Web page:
- 136 pages
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About This Book
This collection of essays is a compilation of the thought and work of W. Norris Clarke, S.J., a philosopher inspired by the Thomistic tradition, who in 45 years of teaching and writing has delved into many of the central problems of perennial philosophy and made a significant contribution to the ongoing history of American Thomism.
The essays presented here reflect an internal unity-each essay deliberately building on the positions put forth in the preceding ones-as they progress systematically through the themes of metaphysics and philosophy of God. Clarke begins with an overall survey of what in Aquinas's metaphysics is most relevant for today, and then suggests the most fruitful starting point for a contemporary presentation of such a metaphysics. The next five essays discuss key positions in metaphysics and are followed by two essays on the philosophy of God. The final essay illuminates key themes in Clarke's most recent work on the human person. Clarke's examination of topics in all these areas is especially concerned with the notions of action and participation in existence as being central to the metaphysical study of reality. This then leads to a close study of the often misunderstood Thomistic doctrine of analogy and how it functions in the construction of a viable philosophy of God.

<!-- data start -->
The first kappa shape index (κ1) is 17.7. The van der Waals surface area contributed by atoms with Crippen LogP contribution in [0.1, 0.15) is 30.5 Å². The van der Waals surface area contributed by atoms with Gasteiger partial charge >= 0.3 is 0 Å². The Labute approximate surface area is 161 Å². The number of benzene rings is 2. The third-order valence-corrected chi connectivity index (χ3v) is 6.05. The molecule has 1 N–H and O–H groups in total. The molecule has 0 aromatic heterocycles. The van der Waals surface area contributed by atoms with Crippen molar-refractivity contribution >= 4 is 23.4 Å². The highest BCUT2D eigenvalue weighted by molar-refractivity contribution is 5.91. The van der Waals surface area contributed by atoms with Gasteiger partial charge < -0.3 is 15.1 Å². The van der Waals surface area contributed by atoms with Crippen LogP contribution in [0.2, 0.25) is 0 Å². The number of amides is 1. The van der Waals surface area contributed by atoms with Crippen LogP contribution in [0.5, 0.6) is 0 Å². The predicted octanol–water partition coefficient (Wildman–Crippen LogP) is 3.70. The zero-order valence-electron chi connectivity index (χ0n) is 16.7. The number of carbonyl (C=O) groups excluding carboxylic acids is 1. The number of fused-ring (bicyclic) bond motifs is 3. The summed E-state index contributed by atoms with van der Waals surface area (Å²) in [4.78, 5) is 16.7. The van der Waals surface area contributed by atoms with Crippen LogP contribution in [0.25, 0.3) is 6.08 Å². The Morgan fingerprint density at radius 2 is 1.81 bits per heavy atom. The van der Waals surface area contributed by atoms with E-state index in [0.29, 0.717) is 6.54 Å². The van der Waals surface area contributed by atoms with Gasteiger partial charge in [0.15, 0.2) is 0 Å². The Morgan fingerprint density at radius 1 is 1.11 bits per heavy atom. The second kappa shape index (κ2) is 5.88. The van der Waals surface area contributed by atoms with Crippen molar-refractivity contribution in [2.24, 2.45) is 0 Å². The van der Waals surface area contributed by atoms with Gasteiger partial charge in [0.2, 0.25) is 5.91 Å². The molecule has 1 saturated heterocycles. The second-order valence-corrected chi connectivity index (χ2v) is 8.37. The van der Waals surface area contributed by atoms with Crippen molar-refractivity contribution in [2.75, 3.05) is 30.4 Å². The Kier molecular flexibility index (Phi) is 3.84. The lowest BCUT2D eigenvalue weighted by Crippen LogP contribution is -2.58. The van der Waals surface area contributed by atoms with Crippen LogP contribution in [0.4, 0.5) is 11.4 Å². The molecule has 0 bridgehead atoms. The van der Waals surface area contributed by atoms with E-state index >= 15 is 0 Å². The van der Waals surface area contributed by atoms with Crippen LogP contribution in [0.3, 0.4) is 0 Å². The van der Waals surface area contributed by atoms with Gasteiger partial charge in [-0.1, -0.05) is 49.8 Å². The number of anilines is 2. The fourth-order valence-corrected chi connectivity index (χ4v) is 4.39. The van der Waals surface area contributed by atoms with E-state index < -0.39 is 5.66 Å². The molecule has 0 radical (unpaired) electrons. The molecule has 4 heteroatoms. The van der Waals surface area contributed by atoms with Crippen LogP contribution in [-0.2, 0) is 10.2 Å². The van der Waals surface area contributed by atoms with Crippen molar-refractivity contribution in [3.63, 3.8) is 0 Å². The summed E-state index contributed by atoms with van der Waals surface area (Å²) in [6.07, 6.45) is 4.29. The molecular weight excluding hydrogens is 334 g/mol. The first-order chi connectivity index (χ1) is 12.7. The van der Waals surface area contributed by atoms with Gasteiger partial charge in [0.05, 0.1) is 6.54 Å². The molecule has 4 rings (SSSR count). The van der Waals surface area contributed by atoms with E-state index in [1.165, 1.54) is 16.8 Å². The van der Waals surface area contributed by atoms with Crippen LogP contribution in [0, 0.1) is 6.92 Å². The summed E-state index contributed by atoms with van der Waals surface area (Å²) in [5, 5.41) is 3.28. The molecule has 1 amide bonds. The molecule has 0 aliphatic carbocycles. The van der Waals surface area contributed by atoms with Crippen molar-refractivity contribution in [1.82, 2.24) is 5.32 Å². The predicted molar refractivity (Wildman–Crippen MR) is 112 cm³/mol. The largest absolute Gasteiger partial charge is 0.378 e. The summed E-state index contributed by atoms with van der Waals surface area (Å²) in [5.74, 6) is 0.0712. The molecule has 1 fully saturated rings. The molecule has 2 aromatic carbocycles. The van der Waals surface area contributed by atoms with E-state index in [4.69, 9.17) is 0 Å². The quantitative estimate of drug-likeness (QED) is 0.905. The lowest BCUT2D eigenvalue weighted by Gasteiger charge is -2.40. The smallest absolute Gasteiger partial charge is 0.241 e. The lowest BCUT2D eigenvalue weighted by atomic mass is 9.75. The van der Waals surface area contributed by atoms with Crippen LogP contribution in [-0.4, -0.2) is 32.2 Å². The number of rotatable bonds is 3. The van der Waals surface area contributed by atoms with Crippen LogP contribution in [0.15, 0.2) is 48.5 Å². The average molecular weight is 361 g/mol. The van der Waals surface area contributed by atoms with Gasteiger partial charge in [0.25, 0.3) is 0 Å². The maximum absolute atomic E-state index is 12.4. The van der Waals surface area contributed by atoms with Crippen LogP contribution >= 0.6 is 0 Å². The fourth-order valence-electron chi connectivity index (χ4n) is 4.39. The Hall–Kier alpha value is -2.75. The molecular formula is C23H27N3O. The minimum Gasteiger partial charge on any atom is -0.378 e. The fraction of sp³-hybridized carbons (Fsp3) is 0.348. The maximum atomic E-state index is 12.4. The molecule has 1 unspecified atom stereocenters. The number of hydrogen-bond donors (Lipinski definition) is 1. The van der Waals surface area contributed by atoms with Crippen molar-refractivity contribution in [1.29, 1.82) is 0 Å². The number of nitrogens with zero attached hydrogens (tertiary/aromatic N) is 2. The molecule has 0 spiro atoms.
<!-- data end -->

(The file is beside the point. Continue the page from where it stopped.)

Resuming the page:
The overall spirit that permeates the volume is Clarke's firm conviction that the philosophical thought of St. Thomas Aquinas is an inexhaustibly rich and profound resource, and his purpose is to share this conviction with contemporary philosophers. In so doing Clarke both reflects and triggers significant new directions in contemporary Thomistic thought.